Glaucoma in dogs: treatment, symptoms and more
Last Updated: 16/01/2023
Glaucoma occurs when there is too much pressure within a dog’s eye.
Usually, fluid will flow both in and out of the eye at a balanced rate, but if the eye produces too much fluid or cannot drain it successfully, the build-up of excess fluid can cause problems.
Glaucoma can damage the dog’s retina, optic nerve and often results in blindness of the affected eye. If Glaucoma is to be managed successfully, it’s important to commence treatment early. Let’s take a closer look at the two different types of Glaucoma in dogs, how to spot it and the treatments available.
Primary and Secondary Glaucoma
Primary Glaucoma fits its description well: it’s caused by genetic predisposition, and does not happen as a result of any pre-existing conditions.
Secondary Glaucoma is much more common. This is Glaucoma caused by other injuries or infections, such as Conjunctivitis (also known as pink eye). If a perfectly healthy dog were to sustain an eye injury or suffer an eye infection, their risk of Glaucoma would be a lot greater.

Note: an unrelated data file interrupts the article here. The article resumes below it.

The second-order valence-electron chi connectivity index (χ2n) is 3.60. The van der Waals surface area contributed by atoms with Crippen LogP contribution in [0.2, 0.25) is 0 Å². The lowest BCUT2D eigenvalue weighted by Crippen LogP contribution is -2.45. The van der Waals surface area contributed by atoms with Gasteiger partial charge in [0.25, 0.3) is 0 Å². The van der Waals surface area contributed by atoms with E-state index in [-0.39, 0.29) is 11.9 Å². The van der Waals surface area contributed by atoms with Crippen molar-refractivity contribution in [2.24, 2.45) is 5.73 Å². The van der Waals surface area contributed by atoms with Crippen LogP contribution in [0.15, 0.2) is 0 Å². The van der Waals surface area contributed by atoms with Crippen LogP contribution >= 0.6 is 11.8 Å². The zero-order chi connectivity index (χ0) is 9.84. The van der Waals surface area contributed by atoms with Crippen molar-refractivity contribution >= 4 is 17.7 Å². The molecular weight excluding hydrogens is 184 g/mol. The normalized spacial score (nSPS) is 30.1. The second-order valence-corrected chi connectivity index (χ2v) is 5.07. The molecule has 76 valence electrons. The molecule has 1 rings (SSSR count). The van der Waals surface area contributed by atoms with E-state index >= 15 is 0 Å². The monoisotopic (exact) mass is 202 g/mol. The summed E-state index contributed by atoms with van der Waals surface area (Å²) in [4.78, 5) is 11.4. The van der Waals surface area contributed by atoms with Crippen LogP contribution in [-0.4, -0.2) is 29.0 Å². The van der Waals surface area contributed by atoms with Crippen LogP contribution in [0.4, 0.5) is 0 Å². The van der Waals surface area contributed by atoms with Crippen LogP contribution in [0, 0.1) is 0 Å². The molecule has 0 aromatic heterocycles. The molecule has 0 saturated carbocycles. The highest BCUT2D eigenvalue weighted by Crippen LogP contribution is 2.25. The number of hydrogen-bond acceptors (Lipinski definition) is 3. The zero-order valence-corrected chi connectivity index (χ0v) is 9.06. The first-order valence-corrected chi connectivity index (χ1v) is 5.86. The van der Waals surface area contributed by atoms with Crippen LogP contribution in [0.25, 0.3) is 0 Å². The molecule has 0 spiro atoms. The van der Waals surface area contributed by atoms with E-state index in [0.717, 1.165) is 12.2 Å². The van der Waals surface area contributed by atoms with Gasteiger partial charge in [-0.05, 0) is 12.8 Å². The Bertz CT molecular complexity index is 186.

Read more: How to clean your dog's eyes
Canine Glaucoma can be caused by:
- The eye’s filtration angles failing to develop properly, which stops proper drainage
- The lens slipping out of its normal position
- The surrounding tissue becoming inflamed (perhaps due to infection)
- An injury that has caused blood to gather in the front of the eye
Dogs can lose their vision within hours of contracting Glaucoma, so if you notice any of these symptoms, be sure to treat it as an emergency and contact your vet immediately:
- Rubbing their eye against surfaces/with their paw
- Redness of the eye
- Fluttering eyelids, squinting or weak blink response
- Avoiding light
- Pupils different sizes, or unresponsive to light
- One eye cloudier than the other
- Reduced vision
- Loss of appetite or general lethargy
Read more: Conjunctivitis in dogs
Treatments for Canine Glaucoma will depend on the seriousness of the condition, and what your vet takes to be the cause.
In the case of Primary Glaucoma, treatment will aim to get the eye pressure back to normal and to ease the dog’s pain. With Secondary Glaucoma, the vet will also treat the infection or injury that has caused the condition.
Treatments usually take the form of eye drops, tablets or in extreme cases, surgery.
Glaucoma is incredibly serious. Most affected dogs will lose their sight in one or both eyes if treatment is not sought early on.
You may not be able to prevent Glaucoma occurring in every instance, but you should always seek the right treatment when your dog is suffering from any eye condition, to ensure that Glaucoma does not come about as a result of them.
Read more: Cataracts in dogs
Need more info?
For more info on Glaucoma in dogs, have a chat with your local vet.